D. Standing of Durham and Watercraft to Sue
Defendant urges us to reverse the damage awards to ESI's distributors Durham and Watercraft for lack of standing to sue under section 4 of the Clayton Act, 15 U.S.C. § 15. Section 4 reads in pertinent part that "[a]ny person who shall be injured in his business or property by reason of anything forbidden in the antitrust laws may sue therefor . . .." Bombardier argues that neither Durham nor Watercraft is covered under this section.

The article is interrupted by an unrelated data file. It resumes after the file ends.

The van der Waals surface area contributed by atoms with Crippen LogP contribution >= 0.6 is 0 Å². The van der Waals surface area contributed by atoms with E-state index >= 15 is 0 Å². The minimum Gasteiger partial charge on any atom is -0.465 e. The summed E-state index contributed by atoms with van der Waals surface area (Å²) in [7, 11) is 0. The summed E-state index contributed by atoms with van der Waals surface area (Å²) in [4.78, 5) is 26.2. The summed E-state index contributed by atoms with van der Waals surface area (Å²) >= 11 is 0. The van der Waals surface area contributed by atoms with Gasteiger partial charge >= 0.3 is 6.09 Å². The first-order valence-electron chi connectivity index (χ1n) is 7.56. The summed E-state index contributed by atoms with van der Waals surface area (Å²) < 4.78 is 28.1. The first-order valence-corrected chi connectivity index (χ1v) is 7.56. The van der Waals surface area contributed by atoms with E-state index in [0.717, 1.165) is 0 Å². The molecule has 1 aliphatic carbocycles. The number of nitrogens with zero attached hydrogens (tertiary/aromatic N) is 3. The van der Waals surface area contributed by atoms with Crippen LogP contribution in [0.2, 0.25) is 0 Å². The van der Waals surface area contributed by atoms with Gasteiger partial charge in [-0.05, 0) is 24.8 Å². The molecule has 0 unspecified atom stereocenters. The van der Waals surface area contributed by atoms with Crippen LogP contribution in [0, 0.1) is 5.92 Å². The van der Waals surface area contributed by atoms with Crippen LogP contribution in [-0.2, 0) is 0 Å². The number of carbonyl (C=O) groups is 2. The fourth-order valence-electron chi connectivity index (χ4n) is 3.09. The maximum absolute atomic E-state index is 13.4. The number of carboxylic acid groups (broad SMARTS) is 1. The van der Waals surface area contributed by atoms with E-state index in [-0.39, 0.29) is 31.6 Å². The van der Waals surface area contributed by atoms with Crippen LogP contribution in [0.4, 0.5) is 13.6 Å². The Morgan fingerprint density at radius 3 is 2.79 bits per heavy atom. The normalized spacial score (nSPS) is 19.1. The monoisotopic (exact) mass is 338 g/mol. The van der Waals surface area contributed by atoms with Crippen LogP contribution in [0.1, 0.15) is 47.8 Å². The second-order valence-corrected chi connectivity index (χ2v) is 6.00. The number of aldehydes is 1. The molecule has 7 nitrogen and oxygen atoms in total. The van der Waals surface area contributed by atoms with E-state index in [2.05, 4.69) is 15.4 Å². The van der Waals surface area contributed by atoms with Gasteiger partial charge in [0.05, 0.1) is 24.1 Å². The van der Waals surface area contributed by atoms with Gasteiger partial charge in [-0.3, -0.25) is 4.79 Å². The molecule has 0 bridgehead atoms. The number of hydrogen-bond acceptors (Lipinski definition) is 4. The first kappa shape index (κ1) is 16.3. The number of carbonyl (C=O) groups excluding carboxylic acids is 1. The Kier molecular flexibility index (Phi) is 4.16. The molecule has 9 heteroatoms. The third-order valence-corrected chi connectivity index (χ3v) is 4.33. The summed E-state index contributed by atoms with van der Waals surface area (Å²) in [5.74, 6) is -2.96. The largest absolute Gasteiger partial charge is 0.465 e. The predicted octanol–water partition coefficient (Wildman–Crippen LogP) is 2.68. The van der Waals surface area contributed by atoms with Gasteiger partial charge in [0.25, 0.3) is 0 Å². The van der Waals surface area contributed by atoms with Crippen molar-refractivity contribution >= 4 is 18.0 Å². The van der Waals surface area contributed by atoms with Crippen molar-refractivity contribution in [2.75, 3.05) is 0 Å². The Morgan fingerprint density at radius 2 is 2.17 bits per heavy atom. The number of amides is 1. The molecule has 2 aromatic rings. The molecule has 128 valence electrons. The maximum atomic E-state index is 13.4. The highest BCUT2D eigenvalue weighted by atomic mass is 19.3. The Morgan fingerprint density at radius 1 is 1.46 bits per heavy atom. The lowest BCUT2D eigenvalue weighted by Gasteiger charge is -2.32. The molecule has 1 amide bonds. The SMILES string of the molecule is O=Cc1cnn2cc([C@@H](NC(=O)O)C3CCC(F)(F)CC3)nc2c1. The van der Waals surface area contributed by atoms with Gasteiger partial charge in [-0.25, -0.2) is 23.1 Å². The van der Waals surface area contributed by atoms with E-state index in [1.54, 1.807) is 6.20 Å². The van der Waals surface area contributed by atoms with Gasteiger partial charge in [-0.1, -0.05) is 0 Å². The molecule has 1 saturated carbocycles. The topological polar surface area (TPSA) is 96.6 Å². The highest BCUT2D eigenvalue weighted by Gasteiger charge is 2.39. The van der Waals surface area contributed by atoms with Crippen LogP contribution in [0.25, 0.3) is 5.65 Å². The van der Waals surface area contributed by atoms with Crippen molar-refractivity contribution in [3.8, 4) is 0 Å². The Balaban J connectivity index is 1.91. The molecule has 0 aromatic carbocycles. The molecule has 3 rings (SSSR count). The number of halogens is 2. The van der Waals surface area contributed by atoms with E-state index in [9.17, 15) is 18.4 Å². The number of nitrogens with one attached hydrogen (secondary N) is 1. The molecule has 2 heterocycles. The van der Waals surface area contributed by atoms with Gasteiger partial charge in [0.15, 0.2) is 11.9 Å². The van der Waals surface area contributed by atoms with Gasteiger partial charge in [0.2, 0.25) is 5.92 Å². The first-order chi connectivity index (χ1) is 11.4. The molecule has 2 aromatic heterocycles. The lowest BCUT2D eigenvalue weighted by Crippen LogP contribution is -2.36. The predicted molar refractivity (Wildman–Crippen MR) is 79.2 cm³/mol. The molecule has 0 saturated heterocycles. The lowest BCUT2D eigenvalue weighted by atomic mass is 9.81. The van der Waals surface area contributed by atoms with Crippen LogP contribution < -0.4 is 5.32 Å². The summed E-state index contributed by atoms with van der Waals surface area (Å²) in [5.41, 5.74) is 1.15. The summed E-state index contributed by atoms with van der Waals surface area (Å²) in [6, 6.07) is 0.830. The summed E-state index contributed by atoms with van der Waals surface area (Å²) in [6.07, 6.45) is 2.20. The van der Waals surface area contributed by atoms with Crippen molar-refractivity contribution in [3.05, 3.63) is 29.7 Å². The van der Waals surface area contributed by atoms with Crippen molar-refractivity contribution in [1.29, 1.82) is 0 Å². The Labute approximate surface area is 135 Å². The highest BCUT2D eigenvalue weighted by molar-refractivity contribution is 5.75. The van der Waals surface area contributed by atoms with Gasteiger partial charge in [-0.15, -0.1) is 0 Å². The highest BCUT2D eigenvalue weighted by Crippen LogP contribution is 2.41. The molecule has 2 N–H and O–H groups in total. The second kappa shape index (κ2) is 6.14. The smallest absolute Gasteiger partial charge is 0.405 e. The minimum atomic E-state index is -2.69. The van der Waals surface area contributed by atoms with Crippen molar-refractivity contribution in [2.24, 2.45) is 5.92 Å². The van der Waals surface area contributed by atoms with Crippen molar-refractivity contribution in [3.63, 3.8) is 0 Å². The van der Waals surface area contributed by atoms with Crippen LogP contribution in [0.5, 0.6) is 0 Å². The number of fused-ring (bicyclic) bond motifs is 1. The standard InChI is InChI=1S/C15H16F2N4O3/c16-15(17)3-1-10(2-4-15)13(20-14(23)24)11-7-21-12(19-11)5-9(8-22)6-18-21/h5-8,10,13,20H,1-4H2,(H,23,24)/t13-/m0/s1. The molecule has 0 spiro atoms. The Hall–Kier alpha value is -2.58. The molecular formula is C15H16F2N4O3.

Watercraft and Durham were both ESI distributors of the Broncco; both rest their claims on the fact that ESI's exclusive distributorship with Agrati was terminated, resulting in their inability to obtain any further Broncco minicycles and having to compete with the Bombardier/Agrati cycle, with a consequent loss of sales. This injury does not bring them within the ambit of the protection of the antitrust laws. Watercraft and Durham were not the principal victims of the scheme to divide markets, but were innocent "bystander[s] who [were] hit but not aimed at[.]" Perkins v. Standard Oil Co., 395 U.S. 642, 649, 89 S.Ct. 1871, 1875, 23 L.Ed.2d 599 (1969), quoting Karseal Corp. v. Richfield Oil Corp., 221 F.2d 358, 363 (9th Cir. 1955). Recovery of treble damages is potent ammunition intended not only to protect the aggrieved, but to deter the wrongdoer. The courts have attempted to keep the range of the barrage within the target area thought to have been intended by Congress in passing the antitrust legislation. See e. g., Hawaii v. Standard Oil of Calif. Co., 405 U.S. 251 and cases cited at 262-3 n.14, 92 S.Ct. 885, 31 L.Ed.2d 184 (1972); Lupia v. Stella D'Oro Biscuit Co., Inc., 586 F.2d 1163, 1168-9 (7th Cir. 1978), cert. denied, 440 U.S. 982, 99 S.Ct. 1791, 60 L.Ed.2d 242 (1979); John Lenore & Co. v. Olympia Brewing Co., 550 F.2d 495, 498-9 (1977); Universal Brands, Inc. v. Philip Morris, Inc., 546 F.2d 30, 34-5 (5th Cir. 1977); In Re Multidistrict Vehicle Air Pollution M.D.L. No. 31, 481 F.2d 122, 125-31 and cases cited at nn.7, 8 and 9 (9th Cir.), cert. denied sub nom. Morgan v. Automobile Mfg. Ass'n, 414 U.S. 1045, 94 S.Ct. 551, 38 L.Ed.2d 336 (1973); Calderone Enterprises Corp. v. United Artists Theatre Circuit,